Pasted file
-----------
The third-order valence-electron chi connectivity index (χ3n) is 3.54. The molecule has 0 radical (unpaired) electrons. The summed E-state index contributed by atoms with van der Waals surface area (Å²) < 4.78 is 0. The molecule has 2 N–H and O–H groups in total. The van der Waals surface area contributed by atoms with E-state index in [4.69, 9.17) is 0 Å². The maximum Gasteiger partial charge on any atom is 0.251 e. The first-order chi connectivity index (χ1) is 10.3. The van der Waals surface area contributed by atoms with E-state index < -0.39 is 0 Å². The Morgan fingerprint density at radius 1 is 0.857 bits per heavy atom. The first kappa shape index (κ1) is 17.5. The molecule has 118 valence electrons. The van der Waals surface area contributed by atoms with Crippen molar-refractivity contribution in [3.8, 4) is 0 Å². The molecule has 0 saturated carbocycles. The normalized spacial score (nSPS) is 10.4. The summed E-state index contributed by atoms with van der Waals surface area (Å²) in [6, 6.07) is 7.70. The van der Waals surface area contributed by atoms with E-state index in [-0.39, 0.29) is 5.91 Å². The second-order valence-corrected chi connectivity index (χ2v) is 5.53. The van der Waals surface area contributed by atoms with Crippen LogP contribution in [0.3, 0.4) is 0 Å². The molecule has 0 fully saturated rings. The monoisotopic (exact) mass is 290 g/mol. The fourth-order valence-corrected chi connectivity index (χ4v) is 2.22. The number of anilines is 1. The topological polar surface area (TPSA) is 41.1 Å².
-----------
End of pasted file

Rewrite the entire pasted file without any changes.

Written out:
The third-order valence-electron chi connectivity index (χ3n) is 3.54. The molecule has 0 radical (unpaired) electrons. The summed E-state index contributed by atoms with van der Waals surface area (Å²) < 4.78 is 0. The molecule has 2 N–H and O–H groups in total. The van der Waals surface area contributed by atoms with E-state index in [4.69, 9.17) is 0 Å². The maximum Gasteiger partial charge on any atom is 0.251 e. The first-order chi connectivity index (χ1) is 10.3. The van der Waals surface area contributed by atoms with E-state index < -0.39 is 0 Å². The Morgan fingerprint density at radius 1 is 0.857 bits per heavy atom. The first kappa shape index (κ1) is 17.5. The molecule has 118 valence electrons. The van der Waals surface area contributed by atoms with Crippen molar-refractivity contribution in [3.8, 4) is 0 Å². The molecule has 0 saturated carbocycles. The normalized spacial score (nSPS) is 10.4. The summed E-state index contributed by atoms with van der Waals surface area (Å²) in [6, 6.07) is 7.70. The van der Waals surface area contributed by atoms with E-state index in [-0.39, 0.29) is 5.91 Å². The second-order valence-corrected chi connectivity index (χ2v) is 5.53. The van der Waals surface area contributed by atoms with Crippen LogP contribution in [0.3, 0.4) is 0 Å². The molecule has 0 fully saturated rings. The monoisotopic (exact) mass is 290 g/mol. The fourth-order valence-corrected chi connectivity index (χ4v) is 2.22. The number of anilines is 1. The topological polar surface area (TPSA) is 41.1 Å².